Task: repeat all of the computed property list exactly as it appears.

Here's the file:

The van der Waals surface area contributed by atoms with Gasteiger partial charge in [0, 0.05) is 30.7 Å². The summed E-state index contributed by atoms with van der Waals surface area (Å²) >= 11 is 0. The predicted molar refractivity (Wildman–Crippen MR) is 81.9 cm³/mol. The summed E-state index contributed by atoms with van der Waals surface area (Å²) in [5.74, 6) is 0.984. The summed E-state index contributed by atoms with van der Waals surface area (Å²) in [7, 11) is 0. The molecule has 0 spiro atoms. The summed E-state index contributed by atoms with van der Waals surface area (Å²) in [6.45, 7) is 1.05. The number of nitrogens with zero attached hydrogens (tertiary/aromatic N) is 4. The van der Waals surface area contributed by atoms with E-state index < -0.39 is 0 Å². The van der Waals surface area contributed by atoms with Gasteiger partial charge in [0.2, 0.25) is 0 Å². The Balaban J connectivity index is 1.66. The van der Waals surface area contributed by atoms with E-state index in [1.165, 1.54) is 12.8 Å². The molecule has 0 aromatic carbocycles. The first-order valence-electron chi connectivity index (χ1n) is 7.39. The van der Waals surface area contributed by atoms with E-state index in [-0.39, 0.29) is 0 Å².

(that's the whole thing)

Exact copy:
The van der Waals surface area contributed by atoms with Gasteiger partial charge in [0, 0.05) is 30.7 Å². The summed E-state index contributed by atoms with van der Waals surface area (Å²) >= 11 is 0. The predicted molar refractivity (Wildman–Crippen MR) is 81.9 cm³/mol. The summed E-state index contributed by atoms with van der Waals surface area (Å²) in [5.74, 6) is 0.984. The summed E-state index contributed by atoms with van der Waals surface area (Å²) in [7, 11) is 0. The molecule has 0 spiro atoms. The summed E-state index contributed by atoms with van der Waals surface area (Å²) in [6.45, 7) is 1.05. The number of nitrogens with zero attached hydrogens (tertiary/aromatic N) is 4. The van der Waals surface area contributed by atoms with E-state index < -0.39 is 0 Å². The van der Waals surface area contributed by atoms with Gasteiger partial charge in [0.2, 0.25) is 0 Å². The Balaban J connectivity index is 1.66. The van der Waals surface area contributed by atoms with E-state index in [1.165, 1.54) is 12.8 Å². The molecule has 0 aromatic carbocycles. The first-order valence-electron chi connectivity index (χ1n) is 7.39. The van der Waals surface area contributed by atoms with E-state index in [-0.39, 0.29) is 0 Å².